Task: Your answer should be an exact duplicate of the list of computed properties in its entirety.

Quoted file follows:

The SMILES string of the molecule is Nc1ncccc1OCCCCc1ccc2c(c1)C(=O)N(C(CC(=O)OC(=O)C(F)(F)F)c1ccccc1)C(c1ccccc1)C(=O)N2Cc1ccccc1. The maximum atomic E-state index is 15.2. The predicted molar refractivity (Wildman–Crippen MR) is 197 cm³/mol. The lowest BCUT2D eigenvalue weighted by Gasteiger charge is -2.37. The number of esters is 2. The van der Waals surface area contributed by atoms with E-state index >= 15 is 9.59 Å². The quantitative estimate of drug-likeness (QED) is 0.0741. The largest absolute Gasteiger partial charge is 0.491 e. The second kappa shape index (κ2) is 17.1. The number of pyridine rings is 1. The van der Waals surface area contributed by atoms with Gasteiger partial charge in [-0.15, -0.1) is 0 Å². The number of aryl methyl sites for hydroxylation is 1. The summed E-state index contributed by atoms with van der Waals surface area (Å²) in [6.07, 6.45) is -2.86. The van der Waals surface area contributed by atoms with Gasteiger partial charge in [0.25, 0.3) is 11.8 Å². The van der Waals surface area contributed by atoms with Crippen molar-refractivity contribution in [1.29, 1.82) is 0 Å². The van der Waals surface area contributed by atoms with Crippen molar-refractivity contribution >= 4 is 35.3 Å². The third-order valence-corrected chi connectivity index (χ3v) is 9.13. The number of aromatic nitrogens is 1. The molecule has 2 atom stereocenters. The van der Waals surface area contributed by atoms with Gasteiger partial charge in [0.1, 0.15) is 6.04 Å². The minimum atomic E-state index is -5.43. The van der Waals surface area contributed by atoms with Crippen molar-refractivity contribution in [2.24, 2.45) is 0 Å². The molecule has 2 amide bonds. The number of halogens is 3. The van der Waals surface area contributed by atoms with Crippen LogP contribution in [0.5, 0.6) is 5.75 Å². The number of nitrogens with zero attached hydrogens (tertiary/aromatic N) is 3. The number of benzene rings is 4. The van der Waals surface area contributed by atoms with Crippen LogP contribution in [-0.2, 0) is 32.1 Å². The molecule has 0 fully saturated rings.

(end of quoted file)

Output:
The SMILES string of the molecule is Nc1ncccc1OCCCCc1ccc2c(c1)C(=O)N(C(CC(=O)OC(=O)C(F)(F)F)c1ccccc1)C(c1ccccc1)C(=O)N2Cc1ccccc1. The maximum atomic E-state index is 15.2. The predicted molar refractivity (Wildman–Crippen MR) is 197 cm³/mol. The lowest BCUT2D eigenvalue weighted by Gasteiger charge is -2.37. The number of esters is 2. The van der Waals surface area contributed by atoms with E-state index >= 15 is 9.59 Å². The quantitative estimate of drug-likeness (QED) is 0.0741. The largest absolute Gasteiger partial charge is 0.491 e. The second kappa shape index (κ2) is 17.1. The number of pyridine rings is 1. The van der Waals surface area contributed by atoms with Gasteiger partial charge in [-0.15, -0.1) is 0 Å². The number of aryl methyl sites for hydroxylation is 1. The summed E-state index contributed by atoms with van der Waals surface area (Å²) in [6.07, 6.45) is -2.86. The van der Waals surface area contributed by atoms with Gasteiger partial charge in [0.25, 0.3) is 11.8 Å². The van der Waals surface area contributed by atoms with Crippen molar-refractivity contribution in [1.29, 1.82) is 0 Å². The van der Waals surface area contributed by atoms with Crippen molar-refractivity contribution >= 4 is 35.3 Å². The third-order valence-corrected chi connectivity index (χ3v) is 9.13. The number of aromatic nitrogens is 1. The molecule has 2 atom stereocenters. The van der Waals surface area contributed by atoms with Gasteiger partial charge in [0.1, 0.15) is 6.04 Å². The minimum atomic E-state index is -5.43. The van der Waals surface area contributed by atoms with Crippen molar-refractivity contribution in [2.24, 2.45) is 0 Å². The molecule has 2 amide bonds. The number of halogens is 3. The van der Waals surface area contributed by atoms with Crippen LogP contribution in [0.5, 0.6) is 5.75 Å². The number of nitrogens with zero attached hydrogens (tertiary/aromatic N) is 3. The number of benzene rings is 4. The van der Waals surface area contributed by atoms with Crippen LogP contribution in [-0.2, 0) is 32.1 Å². The molecule has 0 fully saturated rings.